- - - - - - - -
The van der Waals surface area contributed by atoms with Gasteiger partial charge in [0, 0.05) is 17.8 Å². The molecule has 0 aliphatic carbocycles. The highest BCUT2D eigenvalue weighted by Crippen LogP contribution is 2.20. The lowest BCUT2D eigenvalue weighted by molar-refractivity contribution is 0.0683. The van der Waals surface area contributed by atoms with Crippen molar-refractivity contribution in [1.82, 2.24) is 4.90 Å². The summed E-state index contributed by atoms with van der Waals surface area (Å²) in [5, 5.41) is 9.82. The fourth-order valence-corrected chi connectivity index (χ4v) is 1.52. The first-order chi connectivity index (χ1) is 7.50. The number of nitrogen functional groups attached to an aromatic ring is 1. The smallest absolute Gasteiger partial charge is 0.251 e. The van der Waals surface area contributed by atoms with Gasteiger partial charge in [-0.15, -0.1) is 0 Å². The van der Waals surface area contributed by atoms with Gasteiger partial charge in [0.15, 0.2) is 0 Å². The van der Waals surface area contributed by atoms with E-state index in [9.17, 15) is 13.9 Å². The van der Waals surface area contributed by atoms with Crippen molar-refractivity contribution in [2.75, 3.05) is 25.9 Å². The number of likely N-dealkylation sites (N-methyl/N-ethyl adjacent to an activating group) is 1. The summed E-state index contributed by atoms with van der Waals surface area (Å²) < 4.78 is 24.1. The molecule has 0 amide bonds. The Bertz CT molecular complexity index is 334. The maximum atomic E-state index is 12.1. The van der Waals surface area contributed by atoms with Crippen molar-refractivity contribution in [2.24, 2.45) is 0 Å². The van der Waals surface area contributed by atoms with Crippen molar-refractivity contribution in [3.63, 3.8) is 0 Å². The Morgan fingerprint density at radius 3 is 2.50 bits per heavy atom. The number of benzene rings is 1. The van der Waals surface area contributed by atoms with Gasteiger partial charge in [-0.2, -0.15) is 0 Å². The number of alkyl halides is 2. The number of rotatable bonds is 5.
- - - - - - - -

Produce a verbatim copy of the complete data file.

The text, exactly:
The van der Waals surface area contributed by atoms with Gasteiger partial charge in [0, 0.05) is 17.8 Å². The molecule has 0 aliphatic carbocycles. The highest BCUT2D eigenvalue weighted by Crippen LogP contribution is 2.20. The lowest BCUT2D eigenvalue weighted by molar-refractivity contribution is 0.0683. The van der Waals surface area contributed by atoms with Crippen molar-refractivity contribution in [1.82, 2.24) is 4.90 Å². The summed E-state index contributed by atoms with van der Waals surface area (Å²) in [5, 5.41) is 9.82. The fourth-order valence-corrected chi connectivity index (χ4v) is 1.52. The first-order chi connectivity index (χ1) is 7.50. The number of nitrogen functional groups attached to an aromatic ring is 1. The smallest absolute Gasteiger partial charge is 0.251 e. The van der Waals surface area contributed by atoms with Gasteiger partial charge in [-0.15, -0.1) is 0 Å². The van der Waals surface area contributed by atoms with Gasteiger partial charge in [0.15, 0.2) is 0 Å². The van der Waals surface area contributed by atoms with E-state index in [9.17, 15) is 13.9 Å². The van der Waals surface area contributed by atoms with Crippen molar-refractivity contribution in [2.75, 3.05) is 25.9 Å². The number of likely N-dealkylation sites (N-methyl/N-ethyl adjacent to an activating group) is 1. The summed E-state index contributed by atoms with van der Waals surface area (Å²) < 4.78 is 24.1. The molecule has 0 amide bonds. The Bertz CT molecular complexity index is 334. The maximum atomic E-state index is 12.1. The van der Waals surface area contributed by atoms with Crippen molar-refractivity contribution in [2.24, 2.45) is 0 Å². The van der Waals surface area contributed by atoms with Crippen molar-refractivity contribution in [3.63, 3.8) is 0 Å². The Morgan fingerprint density at radius 3 is 2.50 bits per heavy atom. The number of benzene rings is 1. The van der Waals surface area contributed by atoms with Gasteiger partial charge in [-0.2, -0.15) is 0 Å². The number of alkyl halides is 2. The number of rotatable bonds is 5.